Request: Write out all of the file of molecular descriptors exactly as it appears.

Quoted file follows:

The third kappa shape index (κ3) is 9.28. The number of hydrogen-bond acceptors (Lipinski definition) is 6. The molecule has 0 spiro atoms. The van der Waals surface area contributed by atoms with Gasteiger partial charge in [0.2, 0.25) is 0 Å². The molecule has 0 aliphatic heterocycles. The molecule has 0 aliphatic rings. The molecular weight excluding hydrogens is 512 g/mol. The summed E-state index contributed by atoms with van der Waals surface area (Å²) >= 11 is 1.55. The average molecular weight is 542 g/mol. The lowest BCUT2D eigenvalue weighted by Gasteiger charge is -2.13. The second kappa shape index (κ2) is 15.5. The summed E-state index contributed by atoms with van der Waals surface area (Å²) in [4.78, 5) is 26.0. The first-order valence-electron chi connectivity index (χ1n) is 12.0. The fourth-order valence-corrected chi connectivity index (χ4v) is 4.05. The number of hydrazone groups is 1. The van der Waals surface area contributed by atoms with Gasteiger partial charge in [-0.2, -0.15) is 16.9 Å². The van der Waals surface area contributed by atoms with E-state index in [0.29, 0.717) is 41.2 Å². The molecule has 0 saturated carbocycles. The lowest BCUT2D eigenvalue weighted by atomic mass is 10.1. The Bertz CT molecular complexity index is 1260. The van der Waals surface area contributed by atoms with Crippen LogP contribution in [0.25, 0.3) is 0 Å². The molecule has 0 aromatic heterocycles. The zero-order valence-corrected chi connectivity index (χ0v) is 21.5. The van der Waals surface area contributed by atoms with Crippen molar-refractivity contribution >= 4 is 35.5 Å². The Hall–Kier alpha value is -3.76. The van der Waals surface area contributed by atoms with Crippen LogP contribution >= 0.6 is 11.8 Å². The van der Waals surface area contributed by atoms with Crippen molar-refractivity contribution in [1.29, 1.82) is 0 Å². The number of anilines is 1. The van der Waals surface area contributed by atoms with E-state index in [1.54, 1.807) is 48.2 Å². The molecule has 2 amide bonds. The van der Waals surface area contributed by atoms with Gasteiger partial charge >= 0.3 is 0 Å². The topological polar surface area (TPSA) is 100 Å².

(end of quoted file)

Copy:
The third kappa shape index (κ3) is 9.28. The number of hydrogen-bond acceptors (Lipinski definition) is 6. The molecule has 0 spiro atoms. The van der Waals surface area contributed by atoms with Gasteiger partial charge in [0.2, 0.25) is 0 Å². The molecule has 0 aliphatic heterocycles. The molecule has 0 aliphatic rings. The molecular weight excluding hydrogens is 512 g/mol. The summed E-state index contributed by atoms with van der Waals surface area (Å²) >= 11 is 1.55. The average molecular weight is 542 g/mol. The lowest BCUT2D eigenvalue weighted by Gasteiger charge is -2.13. The second kappa shape index (κ2) is 15.5. The summed E-state index contributed by atoms with van der Waals surface area (Å²) in [4.78, 5) is 26.0. The first-order valence-electron chi connectivity index (χ1n) is 12.0. The fourth-order valence-corrected chi connectivity index (χ4v) is 4.05. The number of hydrazone groups is 1. The van der Waals surface area contributed by atoms with Gasteiger partial charge in [-0.2, -0.15) is 16.9 Å². The van der Waals surface area contributed by atoms with E-state index in [0.29, 0.717) is 41.2 Å². The molecule has 0 saturated carbocycles. The lowest BCUT2D eigenvalue weighted by atomic mass is 10.1. The Bertz CT molecular complexity index is 1260. The van der Waals surface area contributed by atoms with Crippen LogP contribution in [0.25, 0.3) is 0 Å². The molecule has 0 aromatic heterocycles. The zero-order valence-corrected chi connectivity index (χ0v) is 21.5. The van der Waals surface area contributed by atoms with Crippen molar-refractivity contribution >= 4 is 35.5 Å². The Hall–Kier alpha value is -3.76. The van der Waals surface area contributed by atoms with Crippen LogP contribution >= 0.6 is 11.8 Å². The van der Waals surface area contributed by atoms with Crippen molar-refractivity contribution in [1.29, 1.82) is 0 Å². The number of anilines is 1. The van der Waals surface area contributed by atoms with E-state index in [1.54, 1.807) is 48.2 Å². The molecule has 2 amide bonds. The van der Waals surface area contributed by atoms with Gasteiger partial charge >= 0.3 is 0 Å². The topological polar surface area (TPSA) is 100 Å².